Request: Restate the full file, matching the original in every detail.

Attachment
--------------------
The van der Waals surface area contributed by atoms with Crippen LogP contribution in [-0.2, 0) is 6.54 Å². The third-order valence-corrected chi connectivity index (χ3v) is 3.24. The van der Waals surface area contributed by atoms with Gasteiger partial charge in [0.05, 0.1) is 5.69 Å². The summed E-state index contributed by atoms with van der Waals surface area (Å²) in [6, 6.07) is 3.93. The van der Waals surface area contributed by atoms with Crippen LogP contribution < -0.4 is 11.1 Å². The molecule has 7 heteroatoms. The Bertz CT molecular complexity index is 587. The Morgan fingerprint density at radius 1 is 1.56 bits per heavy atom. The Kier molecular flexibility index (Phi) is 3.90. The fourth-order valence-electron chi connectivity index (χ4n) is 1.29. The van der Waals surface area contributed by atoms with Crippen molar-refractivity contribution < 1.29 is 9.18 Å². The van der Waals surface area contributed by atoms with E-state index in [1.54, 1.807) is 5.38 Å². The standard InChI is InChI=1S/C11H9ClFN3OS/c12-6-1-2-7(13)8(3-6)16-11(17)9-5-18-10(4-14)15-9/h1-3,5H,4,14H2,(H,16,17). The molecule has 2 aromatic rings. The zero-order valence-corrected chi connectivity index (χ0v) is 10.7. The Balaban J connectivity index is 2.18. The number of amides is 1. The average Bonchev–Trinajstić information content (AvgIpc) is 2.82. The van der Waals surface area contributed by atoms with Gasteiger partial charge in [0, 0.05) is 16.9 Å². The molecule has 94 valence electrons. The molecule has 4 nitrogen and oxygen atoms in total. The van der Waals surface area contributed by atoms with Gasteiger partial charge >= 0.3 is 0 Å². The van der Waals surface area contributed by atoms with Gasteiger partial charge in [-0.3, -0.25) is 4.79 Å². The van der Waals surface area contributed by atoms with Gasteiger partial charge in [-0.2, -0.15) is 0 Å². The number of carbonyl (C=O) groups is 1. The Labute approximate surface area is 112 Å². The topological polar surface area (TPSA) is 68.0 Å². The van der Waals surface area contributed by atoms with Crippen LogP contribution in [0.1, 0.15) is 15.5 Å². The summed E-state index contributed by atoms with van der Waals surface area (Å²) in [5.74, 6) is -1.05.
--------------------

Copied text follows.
The van der Waals surface area contributed by atoms with Crippen LogP contribution in [-0.2, 0) is 6.54 Å². The third-order valence-corrected chi connectivity index (χ3v) is 3.24. The van der Waals surface area contributed by atoms with Gasteiger partial charge in [0.05, 0.1) is 5.69 Å². The summed E-state index contributed by atoms with van der Waals surface area (Å²) in [6, 6.07) is 3.93. The van der Waals surface area contributed by atoms with Crippen LogP contribution < -0.4 is 11.1 Å². The molecule has 7 heteroatoms. The Bertz CT molecular complexity index is 587. The Morgan fingerprint density at radius 1 is 1.56 bits per heavy atom. The Kier molecular flexibility index (Phi) is 3.90. The fourth-order valence-electron chi connectivity index (χ4n) is 1.29. The van der Waals surface area contributed by atoms with Crippen molar-refractivity contribution < 1.29 is 9.18 Å². The van der Waals surface area contributed by atoms with E-state index in [1.54, 1.807) is 5.38 Å². The standard InChI is InChI=1S/C11H9ClFN3OS/c12-6-1-2-7(13)8(3-6)16-11(17)9-5-18-10(4-14)15-9/h1-3,5H,4,14H2,(H,16,17). The molecule has 2 aromatic rings. The zero-order valence-corrected chi connectivity index (χ0v) is 10.7. The Balaban J connectivity index is 2.18. The number of amides is 1. The average Bonchev–Trinajstić information content (AvgIpc) is 2.82. The van der Waals surface area contributed by atoms with Gasteiger partial charge in [0, 0.05) is 16.9 Å². The molecule has 94 valence electrons. The molecule has 4 nitrogen and oxygen atoms in total. The van der Waals surface area contributed by atoms with Gasteiger partial charge >= 0.3 is 0 Å². The van der Waals surface area contributed by atoms with Gasteiger partial charge in [-0.3, -0.25) is 4.79 Å². The van der Waals surface area contributed by atoms with Gasteiger partial charge in [-0.2, -0.15) is 0 Å². The number of carbonyl (C=O) groups is 1. The Labute approximate surface area is 112 Å². The topological polar surface area (TPSA) is 68.0 Å². The van der Waals surface area contributed by atoms with Crippen LogP contribution in [0.1, 0.15) is 15.5 Å². The summed E-state index contributed by atoms with van der Waals surface area (Å²) in [5.74, 6) is -1.05.